Disruptive start-ups, mostly from basic research, promise to revolutionize our daily lives. These “deeptechs”, as they are called, also bear the seeds of the industries and services of tomorrow, and therefore our future jobs. Since 2019, the development of deeptech start-ups has been a priority for the public authorities. A first assessment makes it possible to draw up an optimistic report on the development of this ecosystem. 200 deeptech start-ups were created in 2020 that is 40% more than before. Also, to support their development, Bpifrance, the main donor, will increase its funding.
France has in all about 1,700 deeptech start-ups. “Almost 40% of them are medtech or biotech, 20% are in the digital sector, the rest are cleantech or industrial”, says Pascale Ribon, Deeptech director at Bpifrance. To nourish this fertile ground, the public bank is therefore reassessing its support plan of 1.3 billion euros of contribution in equity to 2 billion euros by 2023. “In detail, the envelope provided for 300 million euros of direct investment and 1 billion euros in funds of funds. We are already at 360 million and 500 million euros respectively ”, details Pascale Ribon. The financing part in the form of repayable advances, grants or unsecured loans will rise to 120 million euros in 2021 against 70 million euros in 2020.
Funding from the start
On the research side, too, the outlook is changing. 44% of doctoral students now consider entrepreneurship as a possible path after their thesis. This should make it possible to achieve the objective set by the government plan: the creation of 500 deeptech start-ups per year by 2030. A showcase of this desire to boost the sector, the lesdeeptech.fr platform was opened in mid-March 2021 to help project leaders to unite and get in touch with potential co-founders or investment funds.
The support ecosystem, as close as possible to laboratories and engineering schools, is strengthened. But the sinews of war is obviously funding, because feasibility studies for a deeptech are very cash consuming. In their first phase of maturation, the average deeptech financing tickets can reach up to 90,000 euros in subsidies and represent 70% of the project leader’s expensesor even 90% in some cases. An amount much higher than that allocated to start-ups in general of the order of 25,000 to 30,000 euros.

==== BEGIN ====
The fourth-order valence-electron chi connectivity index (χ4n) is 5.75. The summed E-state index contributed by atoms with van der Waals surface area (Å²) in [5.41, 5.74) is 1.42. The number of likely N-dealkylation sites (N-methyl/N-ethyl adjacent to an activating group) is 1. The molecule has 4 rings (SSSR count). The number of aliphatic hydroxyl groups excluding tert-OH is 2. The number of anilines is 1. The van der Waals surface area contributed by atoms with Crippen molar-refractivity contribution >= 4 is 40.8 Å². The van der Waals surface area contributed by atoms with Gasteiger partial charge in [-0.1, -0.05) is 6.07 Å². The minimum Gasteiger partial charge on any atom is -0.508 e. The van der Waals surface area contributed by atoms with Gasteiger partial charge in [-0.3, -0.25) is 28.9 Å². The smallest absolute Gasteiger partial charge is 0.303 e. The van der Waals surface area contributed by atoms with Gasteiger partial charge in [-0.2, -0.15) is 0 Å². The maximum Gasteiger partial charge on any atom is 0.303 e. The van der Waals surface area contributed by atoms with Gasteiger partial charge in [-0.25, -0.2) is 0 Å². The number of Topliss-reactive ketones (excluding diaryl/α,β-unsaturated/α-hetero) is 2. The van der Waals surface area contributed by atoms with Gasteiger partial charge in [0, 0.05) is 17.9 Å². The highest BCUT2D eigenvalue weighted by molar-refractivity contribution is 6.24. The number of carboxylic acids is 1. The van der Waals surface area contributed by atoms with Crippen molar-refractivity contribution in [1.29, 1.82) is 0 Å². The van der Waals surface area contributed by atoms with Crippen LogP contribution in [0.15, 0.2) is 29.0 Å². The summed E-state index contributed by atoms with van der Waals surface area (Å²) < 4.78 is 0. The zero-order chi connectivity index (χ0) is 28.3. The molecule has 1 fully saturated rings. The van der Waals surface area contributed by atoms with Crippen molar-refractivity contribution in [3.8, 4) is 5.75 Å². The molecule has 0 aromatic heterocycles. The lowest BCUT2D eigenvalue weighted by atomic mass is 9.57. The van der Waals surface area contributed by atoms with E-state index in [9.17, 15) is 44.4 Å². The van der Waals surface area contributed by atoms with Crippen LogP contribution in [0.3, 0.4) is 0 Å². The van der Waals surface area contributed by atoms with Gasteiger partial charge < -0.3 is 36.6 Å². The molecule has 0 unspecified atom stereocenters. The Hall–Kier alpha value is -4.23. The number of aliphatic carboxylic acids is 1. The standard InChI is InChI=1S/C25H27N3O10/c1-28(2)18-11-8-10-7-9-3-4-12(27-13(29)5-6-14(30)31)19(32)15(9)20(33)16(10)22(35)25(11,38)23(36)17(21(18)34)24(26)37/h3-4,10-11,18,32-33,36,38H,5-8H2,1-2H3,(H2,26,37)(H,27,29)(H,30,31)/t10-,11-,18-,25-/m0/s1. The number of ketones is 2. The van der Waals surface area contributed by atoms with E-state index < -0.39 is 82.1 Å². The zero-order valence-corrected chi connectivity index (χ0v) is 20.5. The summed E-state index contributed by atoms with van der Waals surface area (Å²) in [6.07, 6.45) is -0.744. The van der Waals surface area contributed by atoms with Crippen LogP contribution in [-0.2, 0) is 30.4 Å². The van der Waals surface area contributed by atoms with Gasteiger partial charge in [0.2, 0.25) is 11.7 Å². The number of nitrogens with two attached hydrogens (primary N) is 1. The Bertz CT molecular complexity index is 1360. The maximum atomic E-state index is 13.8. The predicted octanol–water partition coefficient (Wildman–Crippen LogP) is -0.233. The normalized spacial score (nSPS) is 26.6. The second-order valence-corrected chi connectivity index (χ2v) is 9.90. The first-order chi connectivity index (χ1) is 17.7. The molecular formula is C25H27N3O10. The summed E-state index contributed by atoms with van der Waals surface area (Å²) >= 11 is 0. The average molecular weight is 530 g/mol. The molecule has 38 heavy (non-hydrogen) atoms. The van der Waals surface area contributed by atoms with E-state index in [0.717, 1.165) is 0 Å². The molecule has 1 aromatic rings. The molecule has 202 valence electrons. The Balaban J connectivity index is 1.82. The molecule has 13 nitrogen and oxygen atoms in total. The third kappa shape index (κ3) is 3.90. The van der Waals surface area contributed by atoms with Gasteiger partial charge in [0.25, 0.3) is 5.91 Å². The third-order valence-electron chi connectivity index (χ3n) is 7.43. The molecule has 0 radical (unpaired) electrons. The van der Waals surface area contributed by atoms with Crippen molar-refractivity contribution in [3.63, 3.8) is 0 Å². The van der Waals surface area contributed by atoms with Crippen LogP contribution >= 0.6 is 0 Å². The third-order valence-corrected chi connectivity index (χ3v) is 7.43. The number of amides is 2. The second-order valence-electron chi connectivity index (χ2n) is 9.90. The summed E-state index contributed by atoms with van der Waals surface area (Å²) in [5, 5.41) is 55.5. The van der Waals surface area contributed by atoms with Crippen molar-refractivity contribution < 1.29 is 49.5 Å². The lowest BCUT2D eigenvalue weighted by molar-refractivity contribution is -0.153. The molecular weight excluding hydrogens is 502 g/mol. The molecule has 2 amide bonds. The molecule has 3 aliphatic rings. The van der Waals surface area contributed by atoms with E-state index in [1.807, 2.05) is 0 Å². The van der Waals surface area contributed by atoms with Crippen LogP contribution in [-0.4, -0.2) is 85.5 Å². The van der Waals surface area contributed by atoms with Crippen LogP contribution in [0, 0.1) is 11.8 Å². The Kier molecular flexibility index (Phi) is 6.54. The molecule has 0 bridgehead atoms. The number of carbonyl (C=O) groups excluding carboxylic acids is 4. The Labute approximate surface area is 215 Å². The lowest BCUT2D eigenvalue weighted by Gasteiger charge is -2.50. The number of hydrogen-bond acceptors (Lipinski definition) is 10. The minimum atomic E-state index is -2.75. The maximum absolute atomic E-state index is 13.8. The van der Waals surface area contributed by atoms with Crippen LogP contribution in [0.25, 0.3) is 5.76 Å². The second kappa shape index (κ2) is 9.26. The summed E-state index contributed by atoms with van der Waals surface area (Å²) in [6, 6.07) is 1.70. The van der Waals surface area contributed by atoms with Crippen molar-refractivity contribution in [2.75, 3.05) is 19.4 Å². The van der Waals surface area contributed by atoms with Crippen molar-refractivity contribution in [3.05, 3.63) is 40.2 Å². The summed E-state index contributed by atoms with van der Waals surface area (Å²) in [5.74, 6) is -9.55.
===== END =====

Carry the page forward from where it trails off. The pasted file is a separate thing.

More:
Interest from investment funds
Bpifrance then intervenes during the development phase of a first prototype by covering 50% of R&D costs, in the form of reimbursable advances. On average, these expenses reach 1 million euros. “Our financing then makes it possible to create a leverage effect on the intervention in investors’ equity”, explains Evelyne Scuto-Gaillard. The entry into the capital of Bpifrance can also take place at this stage, managed by the Dealflow division at the bank’s head office.
However, these interventions remain a minority compared to the 2.5 billion euros raised in total by French deeptechs over the 2019-2020 period, i.e. more than the 1.4 billion euros raised for the 2015-2018 period, a sign of the growing interest of private investors. Ynsect, TherAchon, Prophesee, Snips, Nawa, Cybelangel, Diabeloop, Carbios, Navya, Vulkam … the list is long of these start-ups which have had some great fundraising in the last two years. The increase in Bpifrance’s ambitions in terms of deeptech financing has one objective: to bring out the industrial leaders of tomorrow.